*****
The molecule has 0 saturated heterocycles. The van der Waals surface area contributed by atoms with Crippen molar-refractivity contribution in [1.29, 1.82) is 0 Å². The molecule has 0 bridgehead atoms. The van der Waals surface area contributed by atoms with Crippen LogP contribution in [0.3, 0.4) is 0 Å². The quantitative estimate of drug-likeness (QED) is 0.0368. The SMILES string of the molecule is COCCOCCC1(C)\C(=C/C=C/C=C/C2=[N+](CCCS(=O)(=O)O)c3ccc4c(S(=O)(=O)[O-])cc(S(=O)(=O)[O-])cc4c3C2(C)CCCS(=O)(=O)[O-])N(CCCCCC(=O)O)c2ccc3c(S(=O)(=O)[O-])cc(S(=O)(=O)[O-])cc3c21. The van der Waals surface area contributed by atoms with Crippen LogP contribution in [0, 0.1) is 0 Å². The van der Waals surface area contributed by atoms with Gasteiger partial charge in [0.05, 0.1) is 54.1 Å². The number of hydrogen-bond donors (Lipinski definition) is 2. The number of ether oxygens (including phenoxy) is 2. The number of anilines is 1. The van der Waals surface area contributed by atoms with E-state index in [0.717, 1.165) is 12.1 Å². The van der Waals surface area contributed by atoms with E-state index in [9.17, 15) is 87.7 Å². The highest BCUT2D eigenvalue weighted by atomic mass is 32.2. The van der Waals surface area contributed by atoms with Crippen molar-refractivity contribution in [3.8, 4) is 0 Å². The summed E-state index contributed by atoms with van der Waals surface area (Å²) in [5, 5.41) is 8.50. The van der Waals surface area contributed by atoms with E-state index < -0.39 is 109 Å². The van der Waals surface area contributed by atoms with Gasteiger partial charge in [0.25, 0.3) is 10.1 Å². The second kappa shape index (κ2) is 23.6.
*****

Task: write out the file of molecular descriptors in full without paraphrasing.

The molecule has 0 saturated heterocycles. The van der Waals surface area contributed by atoms with Crippen molar-refractivity contribution in [1.29, 1.82) is 0 Å². The molecule has 0 bridgehead atoms. The van der Waals surface area contributed by atoms with Crippen LogP contribution in [0.3, 0.4) is 0 Å². The quantitative estimate of drug-likeness (QED) is 0.0368. The SMILES string of the molecule is COCCOCCC1(C)\C(=C/C=C/C=C/C2=[N+](CCCS(=O)(=O)O)c3ccc4c(S(=O)(=O)[O-])cc(S(=O)(=O)[O-])cc4c3C2(C)CCCS(=O)(=O)[O-])N(CCCCCC(=O)O)c2ccc3c(S(=O)(=O)[O-])cc(S(=O)(=O)[O-])cc3c21. The van der Waals surface area contributed by atoms with Crippen LogP contribution in [0, 0.1) is 0 Å². The van der Waals surface area contributed by atoms with Gasteiger partial charge in [0.05, 0.1) is 54.1 Å². The number of hydrogen-bond donors (Lipinski definition) is 2. The number of ether oxygens (including phenoxy) is 2. The number of anilines is 1. The van der Waals surface area contributed by atoms with E-state index in [0.717, 1.165) is 12.1 Å². The van der Waals surface area contributed by atoms with E-state index in [9.17, 15) is 87.7 Å². The highest BCUT2D eigenvalue weighted by atomic mass is 32.2. The van der Waals surface area contributed by atoms with Crippen molar-refractivity contribution in [3.8, 4) is 0 Å². The summed E-state index contributed by atoms with van der Waals surface area (Å²) in [5, 5.41) is 8.50. The van der Waals surface area contributed by atoms with E-state index < -0.39 is 109 Å². The van der Waals surface area contributed by atoms with Gasteiger partial charge in [0.25, 0.3) is 10.1 Å². The second kappa shape index (κ2) is 23.6.